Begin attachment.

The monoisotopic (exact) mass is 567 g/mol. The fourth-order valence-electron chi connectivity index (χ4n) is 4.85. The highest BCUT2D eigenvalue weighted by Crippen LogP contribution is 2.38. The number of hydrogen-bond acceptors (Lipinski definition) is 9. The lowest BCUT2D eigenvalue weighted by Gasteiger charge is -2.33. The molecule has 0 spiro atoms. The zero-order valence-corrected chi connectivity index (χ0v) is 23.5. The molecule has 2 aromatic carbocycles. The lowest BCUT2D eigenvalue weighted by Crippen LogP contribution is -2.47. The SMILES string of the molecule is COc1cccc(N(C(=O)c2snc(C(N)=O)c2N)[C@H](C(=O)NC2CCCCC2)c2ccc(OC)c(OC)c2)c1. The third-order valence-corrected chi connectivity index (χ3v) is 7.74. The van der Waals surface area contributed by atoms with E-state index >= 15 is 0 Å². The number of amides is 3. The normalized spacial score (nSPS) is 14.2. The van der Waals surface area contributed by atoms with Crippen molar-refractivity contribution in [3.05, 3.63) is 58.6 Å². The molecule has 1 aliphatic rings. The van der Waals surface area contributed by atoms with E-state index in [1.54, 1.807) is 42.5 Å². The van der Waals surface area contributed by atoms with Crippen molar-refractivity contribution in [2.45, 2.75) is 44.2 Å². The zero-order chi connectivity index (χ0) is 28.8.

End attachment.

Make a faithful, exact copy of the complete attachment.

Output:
The monoisotopic (exact) mass is 567 g/mol. The fourth-order valence-electron chi connectivity index (χ4n) is 4.85. The highest BCUT2D eigenvalue weighted by Crippen LogP contribution is 2.38. The number of hydrogen-bond acceptors (Lipinski definition) is 9. The lowest BCUT2D eigenvalue weighted by Gasteiger charge is -2.33. The molecule has 0 spiro atoms. The zero-order valence-corrected chi connectivity index (χ0v) is 23.5. The molecule has 2 aromatic carbocycles. The lowest BCUT2D eigenvalue weighted by Crippen LogP contribution is -2.47. The SMILES string of the molecule is COc1cccc(N(C(=O)c2snc(C(N)=O)c2N)[C@H](C(=O)NC2CCCCC2)c2ccc(OC)c(OC)c2)c1. The third-order valence-corrected chi connectivity index (χ3v) is 7.74. The van der Waals surface area contributed by atoms with E-state index >= 15 is 0 Å². The number of amides is 3. The normalized spacial score (nSPS) is 14.2. The van der Waals surface area contributed by atoms with Crippen molar-refractivity contribution in [3.05, 3.63) is 58.6 Å². The molecule has 1 aliphatic rings. The van der Waals surface area contributed by atoms with E-state index in [1.54, 1.807) is 42.5 Å². The van der Waals surface area contributed by atoms with Crippen molar-refractivity contribution in [2.45, 2.75) is 44.2 Å². The zero-order chi connectivity index (χ0) is 28.8.